Broadcasters To Fight STELA Retrans Threat

Among the key provisions widely rumored to be under serious consideration for inclusion in a draft satellite TV bill that could be introduced in the House of Representatives as soon as today, is one that would free cable TV operators of their current legal obligation to carry retrans stations on the basic cable tiers that all cable TV subscribers are required to buy, sources say.

Broadcast industry lobbyists are scrambling today (March 3) to derail an effort to include provisions in a satellite TV bill that could gut retransmission consent rights of television stations.

Among the key provisions widely rumored to be under serious consideration for inclusion in a draft satellite TV bill that could be introduced in the House of Representatives as soon as today, is one that would free cable TV operators of their current legal obligation to carry retrans stations on the basic cable tiers that all cable TV subscribers are required to buy, sources say.

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Another key provision said to be under consideration, according to broadcast lobbyists, would eliminate a regulation that currently bars cable and satellite TV operators from dropping broadcast signals during retrans disputes that occur during ratings sweeps periods.

Still another provision would allow cable operators to decide whether to negotiate retrans agreements individually or jointly with TV stations that are linked together under joint sales agreements.

Sources say the provisions are under consideration for inclusion in a draft bill being put together by Rep. Greg Walden (R-Ore.), chairman of the House Communications and Technology Subcommittee, in an apparent effort to mollify Rep. Steve Scalise (R-La.), who would prefer to ax retransmission consent and the FCC’s must-carry rules altogether.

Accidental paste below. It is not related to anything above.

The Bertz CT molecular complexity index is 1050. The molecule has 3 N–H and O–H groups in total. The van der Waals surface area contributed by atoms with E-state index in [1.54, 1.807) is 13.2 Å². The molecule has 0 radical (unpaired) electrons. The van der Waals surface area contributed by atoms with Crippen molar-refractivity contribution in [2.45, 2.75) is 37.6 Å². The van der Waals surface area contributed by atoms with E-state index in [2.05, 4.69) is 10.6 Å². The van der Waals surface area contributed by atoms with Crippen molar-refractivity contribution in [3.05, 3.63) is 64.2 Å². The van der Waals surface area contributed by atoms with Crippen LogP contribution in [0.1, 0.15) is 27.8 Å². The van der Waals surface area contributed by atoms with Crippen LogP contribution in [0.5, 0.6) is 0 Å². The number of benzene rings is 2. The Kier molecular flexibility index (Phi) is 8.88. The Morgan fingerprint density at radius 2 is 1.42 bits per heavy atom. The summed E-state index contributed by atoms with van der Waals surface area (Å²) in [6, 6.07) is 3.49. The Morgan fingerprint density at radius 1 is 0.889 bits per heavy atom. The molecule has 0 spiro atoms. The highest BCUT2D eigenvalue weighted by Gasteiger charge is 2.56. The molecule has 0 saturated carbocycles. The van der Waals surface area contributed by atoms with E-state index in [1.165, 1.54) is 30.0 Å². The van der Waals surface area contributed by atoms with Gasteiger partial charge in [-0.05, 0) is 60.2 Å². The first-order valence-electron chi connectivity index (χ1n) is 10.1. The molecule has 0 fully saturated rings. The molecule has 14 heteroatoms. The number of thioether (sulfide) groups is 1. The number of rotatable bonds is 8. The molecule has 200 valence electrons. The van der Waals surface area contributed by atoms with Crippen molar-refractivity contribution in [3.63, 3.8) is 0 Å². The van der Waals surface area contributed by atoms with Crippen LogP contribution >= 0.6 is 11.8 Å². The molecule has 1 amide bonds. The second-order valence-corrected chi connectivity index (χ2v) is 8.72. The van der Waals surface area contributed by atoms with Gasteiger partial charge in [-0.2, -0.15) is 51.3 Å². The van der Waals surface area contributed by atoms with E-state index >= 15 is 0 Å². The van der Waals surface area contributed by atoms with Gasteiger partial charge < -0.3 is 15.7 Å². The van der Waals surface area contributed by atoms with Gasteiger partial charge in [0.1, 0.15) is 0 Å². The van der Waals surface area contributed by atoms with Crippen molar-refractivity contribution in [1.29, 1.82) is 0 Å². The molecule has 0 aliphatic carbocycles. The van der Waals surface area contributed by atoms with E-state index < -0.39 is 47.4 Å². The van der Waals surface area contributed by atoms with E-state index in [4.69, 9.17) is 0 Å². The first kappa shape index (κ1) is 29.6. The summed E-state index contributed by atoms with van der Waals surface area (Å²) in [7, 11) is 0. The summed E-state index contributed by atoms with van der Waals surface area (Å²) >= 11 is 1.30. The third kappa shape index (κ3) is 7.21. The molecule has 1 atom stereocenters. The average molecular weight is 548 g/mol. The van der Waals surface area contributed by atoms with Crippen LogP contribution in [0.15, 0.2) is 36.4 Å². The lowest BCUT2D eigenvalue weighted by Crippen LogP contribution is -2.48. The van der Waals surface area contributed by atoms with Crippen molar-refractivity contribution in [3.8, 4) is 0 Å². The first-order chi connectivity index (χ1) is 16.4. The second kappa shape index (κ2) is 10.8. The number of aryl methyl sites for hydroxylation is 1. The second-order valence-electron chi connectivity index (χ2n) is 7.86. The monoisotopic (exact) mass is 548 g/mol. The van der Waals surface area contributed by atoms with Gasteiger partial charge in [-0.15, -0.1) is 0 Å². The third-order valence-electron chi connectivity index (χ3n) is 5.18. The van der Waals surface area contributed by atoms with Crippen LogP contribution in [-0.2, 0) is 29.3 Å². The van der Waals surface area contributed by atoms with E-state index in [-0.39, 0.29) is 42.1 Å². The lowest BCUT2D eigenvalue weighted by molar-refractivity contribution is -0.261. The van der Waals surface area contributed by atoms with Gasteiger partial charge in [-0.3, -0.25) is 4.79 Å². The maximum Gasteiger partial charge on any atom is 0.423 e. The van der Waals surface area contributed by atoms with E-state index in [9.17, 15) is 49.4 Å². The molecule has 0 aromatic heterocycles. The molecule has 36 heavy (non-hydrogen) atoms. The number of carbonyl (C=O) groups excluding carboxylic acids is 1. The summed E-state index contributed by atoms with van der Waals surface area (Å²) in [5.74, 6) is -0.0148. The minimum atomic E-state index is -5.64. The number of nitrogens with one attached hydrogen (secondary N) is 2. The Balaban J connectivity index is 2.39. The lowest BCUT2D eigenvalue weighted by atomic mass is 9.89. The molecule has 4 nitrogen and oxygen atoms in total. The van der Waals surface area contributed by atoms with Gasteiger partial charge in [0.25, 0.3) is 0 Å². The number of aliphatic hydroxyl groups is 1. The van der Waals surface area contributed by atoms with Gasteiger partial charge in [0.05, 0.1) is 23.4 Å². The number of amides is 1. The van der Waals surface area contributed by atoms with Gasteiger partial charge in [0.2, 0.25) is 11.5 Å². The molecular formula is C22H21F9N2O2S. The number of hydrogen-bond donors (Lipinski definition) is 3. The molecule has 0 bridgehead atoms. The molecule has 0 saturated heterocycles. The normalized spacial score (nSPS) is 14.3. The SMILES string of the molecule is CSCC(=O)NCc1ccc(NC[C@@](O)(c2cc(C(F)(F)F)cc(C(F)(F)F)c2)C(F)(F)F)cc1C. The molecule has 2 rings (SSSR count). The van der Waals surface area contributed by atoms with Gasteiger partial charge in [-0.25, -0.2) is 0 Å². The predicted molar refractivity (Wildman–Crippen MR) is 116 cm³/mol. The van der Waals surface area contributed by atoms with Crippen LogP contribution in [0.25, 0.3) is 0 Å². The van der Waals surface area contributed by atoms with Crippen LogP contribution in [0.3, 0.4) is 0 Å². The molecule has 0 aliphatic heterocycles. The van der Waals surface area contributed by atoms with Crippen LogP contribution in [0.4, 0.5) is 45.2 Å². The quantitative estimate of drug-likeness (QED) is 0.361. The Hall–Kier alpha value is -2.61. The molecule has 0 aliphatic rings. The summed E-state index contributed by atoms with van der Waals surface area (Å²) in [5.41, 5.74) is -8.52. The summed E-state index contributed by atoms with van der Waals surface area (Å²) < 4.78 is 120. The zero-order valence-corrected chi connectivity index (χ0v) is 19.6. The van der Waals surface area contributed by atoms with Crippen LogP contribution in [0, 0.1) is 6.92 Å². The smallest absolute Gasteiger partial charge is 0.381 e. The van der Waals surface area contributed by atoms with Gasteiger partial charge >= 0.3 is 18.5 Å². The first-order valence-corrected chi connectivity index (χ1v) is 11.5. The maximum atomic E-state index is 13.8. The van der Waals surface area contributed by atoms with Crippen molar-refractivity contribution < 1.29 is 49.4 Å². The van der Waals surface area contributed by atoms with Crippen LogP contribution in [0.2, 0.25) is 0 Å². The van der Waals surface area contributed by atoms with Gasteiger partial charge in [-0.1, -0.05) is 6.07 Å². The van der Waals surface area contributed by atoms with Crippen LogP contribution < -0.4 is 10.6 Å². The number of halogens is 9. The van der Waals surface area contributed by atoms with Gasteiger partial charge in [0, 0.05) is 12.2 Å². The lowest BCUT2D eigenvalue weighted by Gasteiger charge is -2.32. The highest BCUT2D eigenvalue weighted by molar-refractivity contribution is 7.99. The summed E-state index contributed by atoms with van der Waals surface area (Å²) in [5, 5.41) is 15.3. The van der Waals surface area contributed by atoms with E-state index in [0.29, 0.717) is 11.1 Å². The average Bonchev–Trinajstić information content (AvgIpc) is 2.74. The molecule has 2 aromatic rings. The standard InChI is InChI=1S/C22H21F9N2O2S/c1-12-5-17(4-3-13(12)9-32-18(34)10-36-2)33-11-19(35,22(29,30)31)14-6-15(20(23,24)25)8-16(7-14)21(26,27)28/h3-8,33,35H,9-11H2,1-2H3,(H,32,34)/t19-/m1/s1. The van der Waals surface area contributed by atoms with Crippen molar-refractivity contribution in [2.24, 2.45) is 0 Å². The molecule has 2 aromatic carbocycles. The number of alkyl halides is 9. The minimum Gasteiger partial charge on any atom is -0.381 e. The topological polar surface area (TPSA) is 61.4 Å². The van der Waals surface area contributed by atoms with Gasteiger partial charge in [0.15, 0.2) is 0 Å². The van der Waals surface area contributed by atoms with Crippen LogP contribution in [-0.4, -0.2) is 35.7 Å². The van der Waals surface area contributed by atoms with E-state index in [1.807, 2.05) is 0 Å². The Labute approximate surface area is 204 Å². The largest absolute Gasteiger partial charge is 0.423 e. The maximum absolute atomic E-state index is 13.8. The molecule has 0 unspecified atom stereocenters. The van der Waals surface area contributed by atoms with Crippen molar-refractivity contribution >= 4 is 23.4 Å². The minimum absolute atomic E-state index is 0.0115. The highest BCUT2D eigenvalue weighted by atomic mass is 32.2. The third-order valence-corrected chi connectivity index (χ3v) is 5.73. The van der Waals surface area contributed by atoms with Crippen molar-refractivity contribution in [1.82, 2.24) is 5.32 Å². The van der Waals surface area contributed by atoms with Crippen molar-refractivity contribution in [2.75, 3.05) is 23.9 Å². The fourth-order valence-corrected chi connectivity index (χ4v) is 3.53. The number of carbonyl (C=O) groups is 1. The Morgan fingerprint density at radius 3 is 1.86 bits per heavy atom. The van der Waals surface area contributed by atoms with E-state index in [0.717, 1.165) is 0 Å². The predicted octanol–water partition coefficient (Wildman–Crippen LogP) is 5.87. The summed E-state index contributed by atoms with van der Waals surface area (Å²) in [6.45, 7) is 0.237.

The satellite TV bill under consideration would reauthorize the Satellite Television Extension and Localism Act (STELA), a measure that clears the way for satellite TV services to retransmit signals of distant TV stations into some local markets.

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Congressional members are reportedly planning to meet this evening to decide what provisions should be included in the draft STELA reauthorization bill.

Rumors that Walden is considering including the retrans reform provisions in his STELA reauthorization caught some observers by surprise, because the lawmaker publicly announced in December that he opposed including retrans reform provisions in STELA.

The Colorado Broadcasters Association alerted broadcasters to the legislative threat in a tweet late last Friday, Feb 28.

“We understand that the bill may contain the elimination of the basic tier for retransmission consent stations and other harmful provisions,” the CBA tweet said. “Between now and Monday, TV broadcasters need to do everything possible to ask these members of Congress to advocate for a clean STELA bill.”